I think the most memorable episode for me growing up was Blood Oath from season 2 of DS9. It was one of the first episodes of any Trek that I ever watched live and it was great, had great drama, great action, great performances, badass Klingons, Dax. I think it was one of the episodes that helped cement me as a life-long Trek fan.
The Foundry Roundtable live Wednesdays at 7:30PM EST/4:30PM PST on twitch.tv/thefoundryroundtable Forum Logic dictates that if the devs don't do what a poster wants, they therefor actively hate what that poster is advocating for. Forum Logic =/= Real Logic
That's one of my favorite episodes too. The idea of xenophobic humans trying to undermine Earth's interstellar relations was just a brilliant idea, and would have made a great series finale.
In my mind, "Demons" and "Terra Prime" are the series finale. Enterprise just followed up its awesome finale with a weird epilogue about Riker and Troi playing around on the holodeck, that's all.
There's too many for me to pick, and they'd be the usual choices like "The Inner Light," "City on the Edge of Forever" and "The Visitor," but "Best of Both Worlds" really was an amazing achievement as a two-part episode. It has a more epic scope than many of the Trek movies, and it worked the Borg (who were already memorably unsettling in "Q Who?") into such awe-inspiring villains that even twenty years, six movies and three more TV series later they're still towering over the list. I'm just really glad I only saw those episodes after the fact and didn't have to wait three agonizing months after "Mr. Worf, fire."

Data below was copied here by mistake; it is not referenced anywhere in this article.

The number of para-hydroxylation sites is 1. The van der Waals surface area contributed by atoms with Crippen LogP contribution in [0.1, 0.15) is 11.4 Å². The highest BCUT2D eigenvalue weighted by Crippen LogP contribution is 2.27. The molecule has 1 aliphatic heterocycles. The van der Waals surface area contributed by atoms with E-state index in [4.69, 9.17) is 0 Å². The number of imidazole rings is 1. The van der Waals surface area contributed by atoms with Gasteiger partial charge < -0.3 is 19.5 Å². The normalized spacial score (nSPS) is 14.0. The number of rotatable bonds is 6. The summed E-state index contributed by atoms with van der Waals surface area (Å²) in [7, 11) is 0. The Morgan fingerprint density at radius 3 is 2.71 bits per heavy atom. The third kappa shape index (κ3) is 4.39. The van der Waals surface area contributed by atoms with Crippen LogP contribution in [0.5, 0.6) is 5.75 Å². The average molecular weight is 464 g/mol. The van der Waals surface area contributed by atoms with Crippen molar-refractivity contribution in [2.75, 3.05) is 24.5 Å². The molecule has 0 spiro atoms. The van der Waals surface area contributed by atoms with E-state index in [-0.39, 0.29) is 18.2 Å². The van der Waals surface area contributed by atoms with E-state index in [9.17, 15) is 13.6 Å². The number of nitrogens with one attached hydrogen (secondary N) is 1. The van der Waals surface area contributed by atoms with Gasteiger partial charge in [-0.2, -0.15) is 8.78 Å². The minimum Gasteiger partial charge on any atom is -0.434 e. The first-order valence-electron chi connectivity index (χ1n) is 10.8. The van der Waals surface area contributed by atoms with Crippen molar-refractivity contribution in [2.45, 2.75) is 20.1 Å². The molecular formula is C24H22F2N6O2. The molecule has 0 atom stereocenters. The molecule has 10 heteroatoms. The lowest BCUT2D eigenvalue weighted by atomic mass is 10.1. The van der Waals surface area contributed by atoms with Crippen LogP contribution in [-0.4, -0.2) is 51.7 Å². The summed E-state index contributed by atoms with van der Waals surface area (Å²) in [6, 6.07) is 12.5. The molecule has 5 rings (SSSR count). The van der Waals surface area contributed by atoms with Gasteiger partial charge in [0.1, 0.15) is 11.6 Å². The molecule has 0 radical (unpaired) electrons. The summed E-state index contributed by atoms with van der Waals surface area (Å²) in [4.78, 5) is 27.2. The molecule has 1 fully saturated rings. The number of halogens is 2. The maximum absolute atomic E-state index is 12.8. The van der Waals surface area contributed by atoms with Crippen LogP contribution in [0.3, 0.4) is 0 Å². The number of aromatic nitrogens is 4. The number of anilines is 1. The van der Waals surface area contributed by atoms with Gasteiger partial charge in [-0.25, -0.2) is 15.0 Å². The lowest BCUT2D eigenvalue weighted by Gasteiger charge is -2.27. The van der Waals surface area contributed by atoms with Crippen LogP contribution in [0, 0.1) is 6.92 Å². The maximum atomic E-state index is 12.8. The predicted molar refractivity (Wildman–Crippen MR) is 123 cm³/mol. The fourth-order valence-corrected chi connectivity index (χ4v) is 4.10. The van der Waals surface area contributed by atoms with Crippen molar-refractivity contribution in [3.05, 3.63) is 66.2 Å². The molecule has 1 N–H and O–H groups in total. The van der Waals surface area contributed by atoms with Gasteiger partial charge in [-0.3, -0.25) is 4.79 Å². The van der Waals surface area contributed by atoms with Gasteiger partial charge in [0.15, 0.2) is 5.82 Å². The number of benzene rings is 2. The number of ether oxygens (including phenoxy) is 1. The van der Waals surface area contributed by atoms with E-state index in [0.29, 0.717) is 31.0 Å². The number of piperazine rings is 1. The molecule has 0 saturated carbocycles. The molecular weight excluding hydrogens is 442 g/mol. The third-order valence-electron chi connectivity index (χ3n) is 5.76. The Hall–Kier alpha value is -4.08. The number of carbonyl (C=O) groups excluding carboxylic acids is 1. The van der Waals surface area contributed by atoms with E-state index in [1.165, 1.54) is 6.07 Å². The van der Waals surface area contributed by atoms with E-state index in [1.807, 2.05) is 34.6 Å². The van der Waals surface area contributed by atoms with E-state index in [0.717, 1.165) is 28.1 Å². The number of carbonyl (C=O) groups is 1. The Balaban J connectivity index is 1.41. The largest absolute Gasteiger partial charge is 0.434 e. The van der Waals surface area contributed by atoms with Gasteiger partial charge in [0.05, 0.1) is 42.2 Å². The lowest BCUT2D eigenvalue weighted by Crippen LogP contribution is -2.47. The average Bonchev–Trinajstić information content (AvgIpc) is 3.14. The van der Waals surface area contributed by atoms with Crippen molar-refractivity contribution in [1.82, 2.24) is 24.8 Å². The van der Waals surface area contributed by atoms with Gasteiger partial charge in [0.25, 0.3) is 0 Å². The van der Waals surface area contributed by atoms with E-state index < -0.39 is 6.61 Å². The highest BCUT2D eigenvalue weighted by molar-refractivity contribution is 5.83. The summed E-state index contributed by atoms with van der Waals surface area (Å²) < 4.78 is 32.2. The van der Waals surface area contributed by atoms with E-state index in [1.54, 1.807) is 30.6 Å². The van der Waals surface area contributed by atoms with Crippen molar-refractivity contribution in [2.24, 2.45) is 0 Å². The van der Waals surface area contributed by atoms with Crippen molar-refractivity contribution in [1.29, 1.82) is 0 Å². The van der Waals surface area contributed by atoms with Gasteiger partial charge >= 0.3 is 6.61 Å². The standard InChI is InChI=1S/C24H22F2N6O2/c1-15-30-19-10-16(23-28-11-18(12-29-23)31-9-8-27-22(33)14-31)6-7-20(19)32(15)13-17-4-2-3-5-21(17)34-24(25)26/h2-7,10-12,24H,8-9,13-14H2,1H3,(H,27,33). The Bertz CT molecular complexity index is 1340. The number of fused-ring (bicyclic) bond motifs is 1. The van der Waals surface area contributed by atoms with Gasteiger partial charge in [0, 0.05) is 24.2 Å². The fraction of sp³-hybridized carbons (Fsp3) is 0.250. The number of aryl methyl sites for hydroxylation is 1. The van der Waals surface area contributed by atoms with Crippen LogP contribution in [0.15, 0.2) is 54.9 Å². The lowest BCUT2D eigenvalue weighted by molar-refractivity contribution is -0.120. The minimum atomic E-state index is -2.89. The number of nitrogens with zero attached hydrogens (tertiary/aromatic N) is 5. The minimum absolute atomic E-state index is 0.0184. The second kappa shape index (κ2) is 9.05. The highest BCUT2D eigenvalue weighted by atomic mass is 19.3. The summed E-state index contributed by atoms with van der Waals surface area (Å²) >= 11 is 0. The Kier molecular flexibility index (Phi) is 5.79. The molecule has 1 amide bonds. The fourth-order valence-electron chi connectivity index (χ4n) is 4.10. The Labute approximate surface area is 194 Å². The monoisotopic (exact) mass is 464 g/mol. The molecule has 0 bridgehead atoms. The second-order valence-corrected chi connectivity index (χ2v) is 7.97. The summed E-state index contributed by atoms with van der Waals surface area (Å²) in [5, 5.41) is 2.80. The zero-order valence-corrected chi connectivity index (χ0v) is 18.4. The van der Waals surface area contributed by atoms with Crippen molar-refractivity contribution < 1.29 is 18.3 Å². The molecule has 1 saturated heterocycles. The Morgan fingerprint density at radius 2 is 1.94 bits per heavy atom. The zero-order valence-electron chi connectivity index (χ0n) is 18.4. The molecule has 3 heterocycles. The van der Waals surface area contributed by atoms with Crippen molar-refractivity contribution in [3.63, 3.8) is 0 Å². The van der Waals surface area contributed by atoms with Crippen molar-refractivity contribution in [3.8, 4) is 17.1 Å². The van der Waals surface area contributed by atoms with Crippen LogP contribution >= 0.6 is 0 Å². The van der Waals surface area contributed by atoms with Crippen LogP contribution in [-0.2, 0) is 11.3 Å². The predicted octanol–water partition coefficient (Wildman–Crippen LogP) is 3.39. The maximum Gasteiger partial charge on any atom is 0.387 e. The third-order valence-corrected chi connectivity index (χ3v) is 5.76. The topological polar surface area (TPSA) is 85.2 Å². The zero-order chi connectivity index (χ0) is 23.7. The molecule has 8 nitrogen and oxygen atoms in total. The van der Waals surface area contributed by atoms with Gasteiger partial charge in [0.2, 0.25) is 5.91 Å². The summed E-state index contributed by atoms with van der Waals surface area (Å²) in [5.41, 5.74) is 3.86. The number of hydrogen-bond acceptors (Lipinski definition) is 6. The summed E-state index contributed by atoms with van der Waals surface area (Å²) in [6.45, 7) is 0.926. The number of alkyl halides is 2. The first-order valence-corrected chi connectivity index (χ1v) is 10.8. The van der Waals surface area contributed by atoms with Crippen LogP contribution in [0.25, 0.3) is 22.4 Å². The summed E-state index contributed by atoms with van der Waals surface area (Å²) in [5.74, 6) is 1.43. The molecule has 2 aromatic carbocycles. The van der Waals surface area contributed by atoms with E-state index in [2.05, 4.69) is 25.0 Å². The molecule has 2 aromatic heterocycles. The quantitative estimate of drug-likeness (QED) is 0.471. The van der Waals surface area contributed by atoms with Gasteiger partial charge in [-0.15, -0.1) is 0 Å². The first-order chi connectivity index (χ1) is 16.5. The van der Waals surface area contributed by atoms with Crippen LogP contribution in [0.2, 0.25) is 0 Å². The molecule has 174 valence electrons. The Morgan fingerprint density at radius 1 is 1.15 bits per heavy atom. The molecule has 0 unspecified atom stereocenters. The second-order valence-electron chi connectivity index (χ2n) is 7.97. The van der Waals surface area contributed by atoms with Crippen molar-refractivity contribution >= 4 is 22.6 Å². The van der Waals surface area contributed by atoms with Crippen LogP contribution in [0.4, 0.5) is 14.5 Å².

Originally Posted by twg042370
Voy: Tuvix. It was a silly set up, but the moral dilemma presented was quite the heavy one and I thought the cast gave some of the best performances of the series.
That's one thing I really respect about "Tuvix." It would have been so predictable to have the episode take the easy way out with Tuvix nobly sacrificing himself at the end (which is pretty much what Enterprise did with its own take on the situation later, in "Similitude"), but the writers didn't do that. They pitted his wanting to live against the crew wanting Tuvok and Neelix back all the way to the end. Voyager sometimes played it a little safe with its morality stories, but this was one episode where they didn't hold any punches.
Last edited by sparklysoldier; 01-26-2013 at 03:04 PM.